But instead of dispatching a speaker to discuss the railroad, the MTA sent Joe Raskin, assistant director of government and community relations, to talk about the Q27 bus that runs from Flushing to Queens Village.At the public scoping sessions held by the MTA earlier this month in Floral Park, L.I., CB 13 Chairman Richard Hellenbrecht demanded that a hearing also be held in Queens Village. City Councilman Leroy Comrie (D-St. Albans) also sent a letter to the MTA asking for talks at a Queens location. But their proposal was shut down, Hellenbrecht said, because the MTA told him they are not legally required to hold such a meeting. "I think that's a slap in the face to the community," Hellenbrecht said. The chairman told the meeting's attendees that the MTA had announced changes to the project, which means the new tracks will not go west of the Nassau-Queens border and the Bellerose station will not be closed as originally planned.The LIRR said in its scoping document that a third track would be needed to improve peak time performance on its main corridor. The additional track would add 28 percent capacity to the main line.Hellenbrecht proposed a resolution that the board oppose the project because of the concern over possible nuclear or toxic chemicals aboard freight containers, additional noise, dust, pollution and the possibility of a derailment near Bellerose or Queens Village. The measure passed unanimously by a vote of 33-to-0.But another vote that was held on an issue at the meeting did not go so smoothly. Robert Friedrich, board president of Glen Oaks Village, a co-op comprised of 2,904 garden apartments housing 10,000 residents, spoke before CB 13 to seek its approval for the residents to raise their roofs about five feet. He said the increase in height would allow apartment owners to turn their attics into another floor, which would help them avoid a move to the suburbs in an effort to find more space."We're trying to keep our residents in Glen Oaks," Friedrich said.He said that the city Board of Standards and Appeals had no problems with his proposal because it involves "minimal improvements."The co-op uses 64 percent of the floor-area ratio that is allowed under zoning laws, Friedrich said. If every apartment were to make room for an additional floor, that number would rise to 74 percent."We like our open space. We like the character of the neighborhood. We're not going to change that," he said.The proposal drew concerns from board members, which included a question about whether or not the sewer and school systems could accommodate the extra people who would be living in the enlarged spaces. But Friedrich responded by saying that the same families would live in the apartments after improvements are made. He said Glen Oaks Village would not allow the additional space to be rented out.The measure carried by a vote of 16-to-13 with two abstentions. Reach reporter Howard Koplowitz by e-mail at news@times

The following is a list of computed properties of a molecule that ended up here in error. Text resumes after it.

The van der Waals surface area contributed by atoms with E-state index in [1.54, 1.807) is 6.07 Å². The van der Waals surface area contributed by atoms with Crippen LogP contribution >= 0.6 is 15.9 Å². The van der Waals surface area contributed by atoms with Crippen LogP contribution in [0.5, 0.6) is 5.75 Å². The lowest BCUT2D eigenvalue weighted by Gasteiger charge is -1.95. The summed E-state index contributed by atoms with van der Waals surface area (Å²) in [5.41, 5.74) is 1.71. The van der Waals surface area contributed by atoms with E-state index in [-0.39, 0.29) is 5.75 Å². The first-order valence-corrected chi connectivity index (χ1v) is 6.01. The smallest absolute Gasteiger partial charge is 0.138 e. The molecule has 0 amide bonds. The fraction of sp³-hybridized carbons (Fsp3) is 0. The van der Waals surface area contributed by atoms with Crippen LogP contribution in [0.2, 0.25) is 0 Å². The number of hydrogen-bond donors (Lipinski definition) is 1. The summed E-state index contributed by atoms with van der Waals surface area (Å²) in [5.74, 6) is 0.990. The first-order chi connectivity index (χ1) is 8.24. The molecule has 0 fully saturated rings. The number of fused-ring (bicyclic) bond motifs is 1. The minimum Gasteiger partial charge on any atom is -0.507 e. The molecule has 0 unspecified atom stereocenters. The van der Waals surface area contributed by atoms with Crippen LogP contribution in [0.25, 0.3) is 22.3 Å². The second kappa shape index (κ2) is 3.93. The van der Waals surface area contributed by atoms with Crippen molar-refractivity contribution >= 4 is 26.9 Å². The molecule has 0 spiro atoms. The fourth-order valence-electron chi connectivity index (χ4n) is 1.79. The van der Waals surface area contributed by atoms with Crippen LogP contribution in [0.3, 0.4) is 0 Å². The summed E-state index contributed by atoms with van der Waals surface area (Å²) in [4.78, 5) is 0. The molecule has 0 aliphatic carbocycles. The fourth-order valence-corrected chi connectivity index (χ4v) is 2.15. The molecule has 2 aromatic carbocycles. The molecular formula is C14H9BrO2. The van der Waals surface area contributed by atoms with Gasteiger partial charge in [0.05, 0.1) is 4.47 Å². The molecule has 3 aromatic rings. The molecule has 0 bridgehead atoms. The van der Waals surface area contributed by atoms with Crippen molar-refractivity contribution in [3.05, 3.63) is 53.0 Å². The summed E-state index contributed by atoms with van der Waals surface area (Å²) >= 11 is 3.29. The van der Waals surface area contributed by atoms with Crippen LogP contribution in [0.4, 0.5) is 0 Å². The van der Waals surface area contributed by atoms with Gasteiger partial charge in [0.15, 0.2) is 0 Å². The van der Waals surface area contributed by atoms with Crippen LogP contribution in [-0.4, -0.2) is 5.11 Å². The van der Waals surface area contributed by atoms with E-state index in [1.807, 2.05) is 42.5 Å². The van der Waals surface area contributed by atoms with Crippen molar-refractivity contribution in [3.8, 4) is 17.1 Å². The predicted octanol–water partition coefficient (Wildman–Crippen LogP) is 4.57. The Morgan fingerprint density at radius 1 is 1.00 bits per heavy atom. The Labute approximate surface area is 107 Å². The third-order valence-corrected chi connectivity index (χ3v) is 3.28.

©2005 Community News Group
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